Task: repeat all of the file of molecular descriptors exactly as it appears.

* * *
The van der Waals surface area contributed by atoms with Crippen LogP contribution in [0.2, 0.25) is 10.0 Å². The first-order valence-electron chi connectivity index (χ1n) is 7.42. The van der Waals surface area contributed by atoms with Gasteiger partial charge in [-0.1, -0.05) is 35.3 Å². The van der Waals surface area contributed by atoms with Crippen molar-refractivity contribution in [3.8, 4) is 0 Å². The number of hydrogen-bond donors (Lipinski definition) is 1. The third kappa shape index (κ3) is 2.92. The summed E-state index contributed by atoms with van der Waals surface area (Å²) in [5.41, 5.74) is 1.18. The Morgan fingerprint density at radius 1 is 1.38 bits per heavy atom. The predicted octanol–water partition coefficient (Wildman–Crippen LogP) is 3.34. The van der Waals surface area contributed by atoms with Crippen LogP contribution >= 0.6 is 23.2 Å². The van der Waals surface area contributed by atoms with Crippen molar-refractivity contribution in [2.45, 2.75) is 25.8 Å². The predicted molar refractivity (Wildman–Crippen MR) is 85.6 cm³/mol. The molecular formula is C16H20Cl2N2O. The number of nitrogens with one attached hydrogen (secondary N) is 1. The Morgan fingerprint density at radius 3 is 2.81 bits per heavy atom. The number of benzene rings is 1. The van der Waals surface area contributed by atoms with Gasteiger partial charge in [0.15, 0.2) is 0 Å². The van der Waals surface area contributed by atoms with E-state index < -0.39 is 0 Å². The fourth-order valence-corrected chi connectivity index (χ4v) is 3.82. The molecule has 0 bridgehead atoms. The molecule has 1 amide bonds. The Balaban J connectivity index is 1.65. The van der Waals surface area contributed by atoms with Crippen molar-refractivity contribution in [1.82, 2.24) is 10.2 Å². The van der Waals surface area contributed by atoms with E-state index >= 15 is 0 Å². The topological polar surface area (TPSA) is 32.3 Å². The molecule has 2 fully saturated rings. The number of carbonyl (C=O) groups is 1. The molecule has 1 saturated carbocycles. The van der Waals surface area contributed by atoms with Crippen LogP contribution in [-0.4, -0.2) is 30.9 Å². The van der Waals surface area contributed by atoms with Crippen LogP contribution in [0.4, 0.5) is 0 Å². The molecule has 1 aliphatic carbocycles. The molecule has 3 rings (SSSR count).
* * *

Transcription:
The van der Waals surface area contributed by atoms with Crippen LogP contribution in [0.2, 0.25) is 10.0 Å². The first-order valence-electron chi connectivity index (χ1n) is 7.42. The van der Waals surface area contributed by atoms with Gasteiger partial charge in [-0.1, -0.05) is 35.3 Å². The van der Waals surface area contributed by atoms with Crippen molar-refractivity contribution in [3.8, 4) is 0 Å². The number of hydrogen-bond donors (Lipinski definition) is 1. The third kappa shape index (κ3) is 2.92. The summed E-state index contributed by atoms with van der Waals surface area (Å²) in [5.41, 5.74) is 1.18. The Morgan fingerprint density at radius 1 is 1.38 bits per heavy atom. The predicted octanol–water partition coefficient (Wildman–Crippen LogP) is 3.34. The van der Waals surface area contributed by atoms with Crippen LogP contribution >= 0.6 is 23.2 Å². The van der Waals surface area contributed by atoms with Crippen molar-refractivity contribution in [2.45, 2.75) is 25.8 Å². The predicted molar refractivity (Wildman–Crippen MR) is 85.6 cm³/mol. The molecular formula is C16H20Cl2N2O. The number of nitrogens with one attached hydrogen (secondary N) is 1. The Morgan fingerprint density at radius 3 is 2.81 bits per heavy atom. The number of benzene rings is 1. The van der Waals surface area contributed by atoms with Gasteiger partial charge in [0.15, 0.2) is 0 Å². The van der Waals surface area contributed by atoms with E-state index < -0.39 is 0 Å². The fourth-order valence-corrected chi connectivity index (χ4v) is 3.82. The molecule has 0 bridgehead atoms. The molecule has 1 amide bonds. The Balaban J connectivity index is 1.65. The van der Waals surface area contributed by atoms with Crippen molar-refractivity contribution in [1.82, 2.24) is 10.2 Å². The van der Waals surface area contributed by atoms with E-state index >= 15 is 0 Å². The topological polar surface area (TPSA) is 32.3 Å². The molecule has 2 fully saturated rings. The number of carbonyl (C=O) groups is 1. The molecule has 1 saturated carbocycles. The van der Waals surface area contributed by atoms with Crippen LogP contribution in [-0.4, -0.2) is 30.9 Å². The van der Waals surface area contributed by atoms with Crippen LogP contribution in [0.4, 0.5) is 0 Å². The molecule has 1 aliphatic carbocycles. The molecule has 3 rings (SSSR count).